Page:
When a seniors' home in Wellington, P.E.I., got a licence for 12 long-term beds in 2018, people in the Francophone community were relieved their loved ones could spend the rest of their lives in a familiar environment with nurses who spoke their language.
But four years later, it still remains a dream.
Not because they don't want to, said Claudette Theriault, acting executive director of La Coopérative Le Chez-Nous Ltée. It's because they can't find bilingual nurses to hire.
"We had absolutely no success," she said. "Not one candidate applied."
So this spring, the Chez-Nous board of directors made the "difficult" decision to put the long-term care plan on hold and fill the rooms with community care patients.
There is a waiting list for community care living, Theriault said, so there will be no problem filling the 12 rooms, which will increase the home's number of residents to 60.
But when a resident requires a higher level of care, they will have to be moved to a long-term facility.
"That's the sad part," Theriault said.
"The whole process when it started was to ensure that the seniors of our community could live here forever, and continue to live here regardless of their health condition. If they get dementia, they could continue to live here. And live in the language where they were born and raised and live all their lives in French."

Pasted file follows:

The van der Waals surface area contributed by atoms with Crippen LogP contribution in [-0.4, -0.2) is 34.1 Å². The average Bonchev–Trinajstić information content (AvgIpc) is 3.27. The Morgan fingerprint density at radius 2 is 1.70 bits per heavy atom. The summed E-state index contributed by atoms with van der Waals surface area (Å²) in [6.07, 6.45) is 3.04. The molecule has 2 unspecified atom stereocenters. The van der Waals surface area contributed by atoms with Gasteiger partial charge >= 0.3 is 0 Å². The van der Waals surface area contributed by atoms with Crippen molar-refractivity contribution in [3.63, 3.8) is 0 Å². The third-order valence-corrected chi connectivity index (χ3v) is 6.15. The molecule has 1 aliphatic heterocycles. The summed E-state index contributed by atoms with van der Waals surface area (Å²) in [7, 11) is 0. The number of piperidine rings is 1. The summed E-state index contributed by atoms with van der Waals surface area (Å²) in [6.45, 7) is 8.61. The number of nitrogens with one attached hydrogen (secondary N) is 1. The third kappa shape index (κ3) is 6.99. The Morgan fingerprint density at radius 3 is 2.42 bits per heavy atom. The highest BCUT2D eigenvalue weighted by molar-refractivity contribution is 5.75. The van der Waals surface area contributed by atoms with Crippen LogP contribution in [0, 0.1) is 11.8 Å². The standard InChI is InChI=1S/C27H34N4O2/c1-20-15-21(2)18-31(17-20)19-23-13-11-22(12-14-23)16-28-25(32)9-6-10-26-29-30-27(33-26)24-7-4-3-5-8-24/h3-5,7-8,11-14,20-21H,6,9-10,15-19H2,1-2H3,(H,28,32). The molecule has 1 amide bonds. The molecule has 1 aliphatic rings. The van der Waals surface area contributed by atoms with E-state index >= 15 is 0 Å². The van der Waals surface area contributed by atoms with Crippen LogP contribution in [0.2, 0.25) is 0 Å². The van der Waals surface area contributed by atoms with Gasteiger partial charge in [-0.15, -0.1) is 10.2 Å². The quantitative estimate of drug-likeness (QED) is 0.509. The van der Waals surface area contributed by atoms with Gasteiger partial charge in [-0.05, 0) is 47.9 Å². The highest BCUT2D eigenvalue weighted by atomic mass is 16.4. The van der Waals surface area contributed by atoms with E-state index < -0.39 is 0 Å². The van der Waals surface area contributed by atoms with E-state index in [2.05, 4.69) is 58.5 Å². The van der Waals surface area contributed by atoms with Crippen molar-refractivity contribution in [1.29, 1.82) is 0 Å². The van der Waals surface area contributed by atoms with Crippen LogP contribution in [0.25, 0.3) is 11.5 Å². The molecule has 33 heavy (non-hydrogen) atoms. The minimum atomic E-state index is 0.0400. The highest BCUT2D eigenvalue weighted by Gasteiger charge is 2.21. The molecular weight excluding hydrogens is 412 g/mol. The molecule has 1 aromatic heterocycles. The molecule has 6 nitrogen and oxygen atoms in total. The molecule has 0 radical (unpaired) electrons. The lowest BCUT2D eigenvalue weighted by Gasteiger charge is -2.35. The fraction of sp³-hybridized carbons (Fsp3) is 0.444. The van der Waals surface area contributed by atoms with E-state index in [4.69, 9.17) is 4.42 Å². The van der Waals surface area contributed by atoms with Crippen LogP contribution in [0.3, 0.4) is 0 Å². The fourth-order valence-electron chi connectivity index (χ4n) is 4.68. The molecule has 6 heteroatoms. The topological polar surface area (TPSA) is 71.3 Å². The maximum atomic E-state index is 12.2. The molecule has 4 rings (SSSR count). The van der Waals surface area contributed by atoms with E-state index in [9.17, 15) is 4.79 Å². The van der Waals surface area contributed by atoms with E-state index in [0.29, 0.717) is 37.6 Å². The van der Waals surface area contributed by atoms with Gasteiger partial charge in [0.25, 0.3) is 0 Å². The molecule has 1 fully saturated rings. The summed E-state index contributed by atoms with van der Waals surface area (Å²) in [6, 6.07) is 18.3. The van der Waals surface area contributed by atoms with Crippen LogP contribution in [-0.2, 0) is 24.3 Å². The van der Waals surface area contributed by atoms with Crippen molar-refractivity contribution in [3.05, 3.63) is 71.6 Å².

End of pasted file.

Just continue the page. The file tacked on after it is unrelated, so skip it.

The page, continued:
Jason Lee, CEO of P.E.I. Seniors Homes, said staffing — and not just in nursing — is an issue in long-term care across the Island. Some employees have retired, others have left P.E.I. to work in other provinces, and the COVID-19 pandemic slowed the arrival of immigrants who make up a lot of the workforce.
"Everything has changed, it seems, over the past two years," he said.
Series of misfortunes
A series of misfortunes contributed to the current situation. Chez-Nous had actually hired three nurses in 2019, but when the COVID-19 pandemic hit, the new hires couldn't move to P.E.I., and went on to find other jobs.
A fire in January 2021, sidelined recruiting efforts again, as residents were displaced for months while the home was rebuilt.
For the past several months, Chez-Nous has searched across Canada and internationally for nurses, offering incentives and salaries competitive with those in the public sector.
That can be a tough sell for nurses who may be reluctant to give up seniority by switching jobs, and incentives offered by other provinces are difficult to match.
Lee said some staff at Whisperwood Villa in Charlottetown took jobs in Ontario after receiving "extremely large" signing bonuses to work as registered nurses.
'Can't blame them'
"I really can't blame them," he said. "They were willing to move and it was a really enticing incentive."
Theriault said they will try to work with the government to recruit nurses and maintain their licence for long-term care, but in the meantime they need to fill the rooms with community care patients.
It's disappointing for families who may see parents or grandparents move to another facility to finish their lives, she said.
"They could be 95, and all of a sudden they'll spend the last few years of their lives in a language that they may not understand. That's a very, very sad part."